Go on… give it a go.

After all, (along with the Spino) “nature” never really goes out of style.



Waves Campground (NSW)


Best for:
Surfers, beachgoers, couples, families, shorter vans (single axle).
Address: 954 Point Plomer Road, Via Crescent Head, NSW.
“Bush Camping at its best by the sea” (Review on Trip Advisor)

Waves Campground is set amongst the bush opposite the beautiful beaches, approximately 20km south of Crescent Head, NSW. This is where you can experiences pristine camping in a comfortable way.

Features:

  • Laid back friendly staff;
  • Lots of wildlife;
  • Food truck with awesome coffee (in summer months)
  • Hot showers, shady sites and camp kitchen
  • Uncrowded beaches for surfers
  • Yoga classes (in holiday periods)


Why I put this on my list: 
I loved this place because of its laid back vibe. It was almost a little bit hippy-ish, but I don’t mean this in a negative way. People were friendly, but they also left you alone. Sites were private and shady and the surf was pumping. Would suit smaller vans, but larger vans can definitely fit into some of the sites. Expect to see lots of younger families and surfers. It’s a fun place to be and only 20km from Crescent Head. You can also test out your 4wd capabilities and drive to Port Macquarie (via beach at low tide or sandy track beyond the dunes).

Downside: you can’t book…Fly by the seat of your pants. After all, there are plenty of other places you can stay nearby if it’s full. E.g. Crescent Head or Port Macquarie. Check to see if you can take dogs. I’m not sure.

www.wavescampground.com

Waves Campground




Tidal River Campground, Wilsons Promontory (VIC)


Best For:
hikers, bushwalkers, photographers, surfers, families, couples, small and large Spinos.
Address: Wilsons Promontory Road, Tidal River, VIC
“Scenery to die for and amazing coast and views” (Trip Advisor Review)

Located at the end of Wilsons Promontory Rd, Tidal River is a large, well-equipped campground back behind the dunes of stunning Norman Bay, and yes there’s even some fun waves if you want to take your surfboard.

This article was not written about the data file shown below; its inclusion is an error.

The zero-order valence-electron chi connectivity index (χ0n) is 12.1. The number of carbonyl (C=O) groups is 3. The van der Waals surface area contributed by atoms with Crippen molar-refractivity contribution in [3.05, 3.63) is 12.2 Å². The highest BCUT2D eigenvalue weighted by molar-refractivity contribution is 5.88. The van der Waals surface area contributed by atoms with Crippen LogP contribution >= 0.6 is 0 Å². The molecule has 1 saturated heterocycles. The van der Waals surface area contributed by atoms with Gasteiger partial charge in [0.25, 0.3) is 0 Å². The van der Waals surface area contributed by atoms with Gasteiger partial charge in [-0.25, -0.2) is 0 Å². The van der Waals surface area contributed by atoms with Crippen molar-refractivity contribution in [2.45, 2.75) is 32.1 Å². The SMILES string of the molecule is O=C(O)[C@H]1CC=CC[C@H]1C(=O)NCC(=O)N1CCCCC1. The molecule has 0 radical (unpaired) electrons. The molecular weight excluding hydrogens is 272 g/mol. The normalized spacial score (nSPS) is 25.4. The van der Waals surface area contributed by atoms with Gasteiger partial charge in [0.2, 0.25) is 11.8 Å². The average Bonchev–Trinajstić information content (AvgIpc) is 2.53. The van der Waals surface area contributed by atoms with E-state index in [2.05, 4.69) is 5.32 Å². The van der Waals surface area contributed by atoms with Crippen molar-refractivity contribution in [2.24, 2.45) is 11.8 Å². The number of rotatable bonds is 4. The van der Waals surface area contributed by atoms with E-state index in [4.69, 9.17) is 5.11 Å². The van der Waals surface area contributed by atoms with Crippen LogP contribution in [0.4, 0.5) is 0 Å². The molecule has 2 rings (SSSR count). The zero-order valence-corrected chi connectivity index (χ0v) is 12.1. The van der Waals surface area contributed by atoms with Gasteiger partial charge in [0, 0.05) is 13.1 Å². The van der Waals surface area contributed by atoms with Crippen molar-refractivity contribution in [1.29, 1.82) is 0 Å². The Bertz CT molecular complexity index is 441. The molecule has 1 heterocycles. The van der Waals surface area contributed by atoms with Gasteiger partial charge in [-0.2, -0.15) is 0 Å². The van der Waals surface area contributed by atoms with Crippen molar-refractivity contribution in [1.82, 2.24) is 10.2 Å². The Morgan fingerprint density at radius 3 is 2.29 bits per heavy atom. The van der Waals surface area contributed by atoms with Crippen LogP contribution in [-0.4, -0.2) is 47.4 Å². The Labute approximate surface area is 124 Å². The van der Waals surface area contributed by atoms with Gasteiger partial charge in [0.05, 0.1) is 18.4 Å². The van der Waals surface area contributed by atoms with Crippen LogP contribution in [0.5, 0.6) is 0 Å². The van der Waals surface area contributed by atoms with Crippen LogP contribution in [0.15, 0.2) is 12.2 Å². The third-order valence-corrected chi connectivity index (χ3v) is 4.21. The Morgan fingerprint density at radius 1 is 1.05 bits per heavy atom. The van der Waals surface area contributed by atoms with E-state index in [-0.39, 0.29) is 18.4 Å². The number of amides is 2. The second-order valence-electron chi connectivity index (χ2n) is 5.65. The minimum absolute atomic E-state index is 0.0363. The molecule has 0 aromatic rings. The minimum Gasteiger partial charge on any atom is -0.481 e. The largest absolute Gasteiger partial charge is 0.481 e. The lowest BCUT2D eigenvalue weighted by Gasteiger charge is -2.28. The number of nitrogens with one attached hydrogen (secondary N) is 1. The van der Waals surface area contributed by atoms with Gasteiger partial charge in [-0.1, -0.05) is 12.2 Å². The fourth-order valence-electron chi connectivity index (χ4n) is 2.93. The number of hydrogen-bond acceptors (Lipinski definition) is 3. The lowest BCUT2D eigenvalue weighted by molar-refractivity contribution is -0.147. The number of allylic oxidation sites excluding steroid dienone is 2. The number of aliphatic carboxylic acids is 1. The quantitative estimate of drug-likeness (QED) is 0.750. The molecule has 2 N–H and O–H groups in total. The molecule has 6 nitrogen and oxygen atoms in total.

Features:

  • Powered and unpowered sites (a variety of locations to choose from);
  • The perfect base for a myriad of bushwalking, hikes, surfing, sanduning and photography.
  • Hot showers, café and kiosk to purchase basic supplies;
  • Buzzing with folks from all over the world;
  • Children’s playground;
  • Beautiful unspoilt beaches nearby for surfing and swimming;
  • Modern amenity block with laundry facilities;


Why I put this on my list:
This is such a great location if you’re planning a few days of hiking, especially if you want to tackle the 42km round trip to Australia’s most southernmost point on the Australian mainland. There is such a variety of hikes in terms of distance and level of difficulty. I can highly recommend the Mount Bishop Hike if you have kids. The 3.5km hike up the mountain is definitely worth the effort. The campground had plenty of space and lots of privacy in some areas if that’s what you’re after.

Downside: Not all sites are bushy and it’s super busy on weekends and during school holidays/long weekends. It’s definitely best to book ahead if planning to visit during these times. Another down side is that you can’t take your pooch (NP rules), but I can definitely recommend another bush camp location nearby if you don’t want to leave your dog/s behind.

http://parkweb.vic.gov.au/explore/parks/wilsons-promontory-national-park/things-to-do/tidal-river

Tidal River Campground

 



Gordon Country, QLD


Best For:
4wd enthusiasts, families, large groups, couples, small and large Spinos.
Address: 2081 Inverramsey Road, Goomburra QLD
“Relaxed free to choose your own spot camping grounds amongst the trees & creeks next to the amazing Main Range NP” (Trip Advisor Review)

 

Gordon Country offroad

Located about 160km SW of Brisbane towards Warwick, Gordon Country is set amongst 4000 acres of pristine landscape. There’s plenty of space for everybody at Gordon Country, meaning that they specialize in accommodating large groups, clubs and families. There’s plenty of shady grassy spots which makes it suitable for caravans and tents alike.

Features:

  • Creek frontage;
  • Plenty of 4wd tracks for the off-road enthusiast ($30 fee);
  • Kids adventure mecca, catching yabbies’, swimming in rockpools;
  • No phone or internet so everyone is free to engage with each other rather than distracting devices; (that’s a good thing);
  • Firewood available for campfires;
  • Dog friendly
  • Dump Point;


Why I put this on my list: 
To be perfectly honest, I’ve never stayed here before however, everyone I know that enjoys camping (off the beaten track) highly recommend this place as the perfect getaway. I’ve actually got this on my bucket list once I return to the Gold Coast.

Downside: Not all campsites are near facilities, so make sure that if you choose these, you’re completely self-sufficient (power, water etc). They also only have septic toilets, so don’t invite anyone who only enjoys 5 stars. The nearest hospital is quite a distance away, so make sure you bring your first aid kit.